'Matter of Laugh or Death,' a humor column
By Bill Dunn
Interesting observations on this thing we call life
(appearing each week in the Republican-American newspaper, Waterbury, CT)
SOCIAL PLANNING NOT FOR THE FAINT OF HEART
For the past six months I’ve been trying to organize a little dinner get-together with a couple of old high school friends and their wives. So far nothing has been officially scheduled, and we’re starting to wonder if we’ll ever get around to meeting before one of us dies of old age. (I’m putting my money on Pete as the first one to go, although I understand Ross has already placed a sizeable wager on me.)
I mean, it’s just three couples, all living in the same state, attempting to select a particular Friday or Saturday night and meet at a restaurant. How hard is that? And yet, the only thing my two friends and I seem capable of doing is firing emails back and forth with suggested dates and possible locations, while no firm plan ever materializes.
I hate to say this, but I think the problem is our wives. Nothing personal, girls, but over the years you have trained your husbands NEVER to make specific social plans without first getting your approval. In our email messages, we three guys keep tossing out vague dates and locations, but none of us has the guts simply to take charge and declare: THIS time, on THIS day, at THIS place—be there!
The reason we have shown such a lack of courage is simple. We enjoy being alive. None of us wishes to be pummeled to death with a DayTimer personal appointment book, which would mean the last words we ever heard on earth would be, “I told you ten times—WHACK!—we have to go—WHACK!—to my cousin’s wedding—WHACK!—on that date!”
OK, obviously I exaggerate. None of our darling wives would ever pummel us with their DayTimer calendar books, since some pages could be damaged in the process and then how would they know to attend, for example, a niece’s first communion at 10 a.m. on May 14th, 2011?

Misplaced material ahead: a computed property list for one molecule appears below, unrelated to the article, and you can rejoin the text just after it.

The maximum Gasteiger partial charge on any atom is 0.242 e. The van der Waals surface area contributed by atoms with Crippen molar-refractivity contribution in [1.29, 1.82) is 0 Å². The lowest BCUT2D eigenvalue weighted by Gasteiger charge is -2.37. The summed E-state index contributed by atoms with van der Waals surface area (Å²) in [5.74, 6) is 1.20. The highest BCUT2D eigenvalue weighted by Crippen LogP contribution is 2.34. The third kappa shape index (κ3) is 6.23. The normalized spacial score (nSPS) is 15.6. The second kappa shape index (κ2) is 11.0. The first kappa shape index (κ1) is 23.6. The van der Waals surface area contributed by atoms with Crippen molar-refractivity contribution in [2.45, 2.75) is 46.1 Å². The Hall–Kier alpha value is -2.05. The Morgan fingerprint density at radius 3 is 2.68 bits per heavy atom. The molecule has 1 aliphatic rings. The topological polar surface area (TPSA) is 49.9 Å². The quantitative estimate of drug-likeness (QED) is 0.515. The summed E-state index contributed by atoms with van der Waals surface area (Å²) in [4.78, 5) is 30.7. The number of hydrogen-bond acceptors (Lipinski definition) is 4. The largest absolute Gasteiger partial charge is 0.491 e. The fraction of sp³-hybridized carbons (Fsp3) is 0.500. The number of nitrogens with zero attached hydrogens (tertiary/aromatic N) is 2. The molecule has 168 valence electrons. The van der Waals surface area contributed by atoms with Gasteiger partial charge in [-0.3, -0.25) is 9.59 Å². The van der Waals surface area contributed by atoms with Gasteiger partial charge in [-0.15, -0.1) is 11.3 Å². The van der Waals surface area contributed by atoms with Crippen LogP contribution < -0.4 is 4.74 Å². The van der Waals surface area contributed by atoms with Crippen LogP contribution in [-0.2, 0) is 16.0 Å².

Earlier this summer it seemed that we were close to selecting an acceptable date. July 19th looked like a good possibility. But by the time we were done passing the information back and forth through proper channels for final coordination and approval, it was already mid-September. So we’re back to square one.
It wasn’t always this way. I remember very distinctly, back when I was in my 20s, scheduling social events was quite simple. I would phone a friend at his home and say, “I have beer in my fridge, the Giants’ game is about to begin, so why are you still on the other end of the phone?”
Then I would hear the front door open, and my friend would yell, “I’m NOT on the other end of the phone,” to which I would reply, “Hey, not bad, considering you live 12 miles away.”
To be fair, it’s actually not our wives’ fault. They just happen to be convenient scapegoats because they’re the only ones responsible enough to take charge of the official family calendar. The real culprits are the children. Between soccer practices, dance lessons, class trips, and a thousand other activities, there are no open dates on anyone’s family calendar until early April in the year 2017.
So if we’re ever going to have a nice dinner get-together, I think we need to focus on the dinner and forget about the get-together. On the same evening we will order pizza to be delivered to our respective homes, and then we’ll set up a conference call with our cell phones and have a nice chat during dinner.
Now all we have to do is get our wives to approve the exact time and day.
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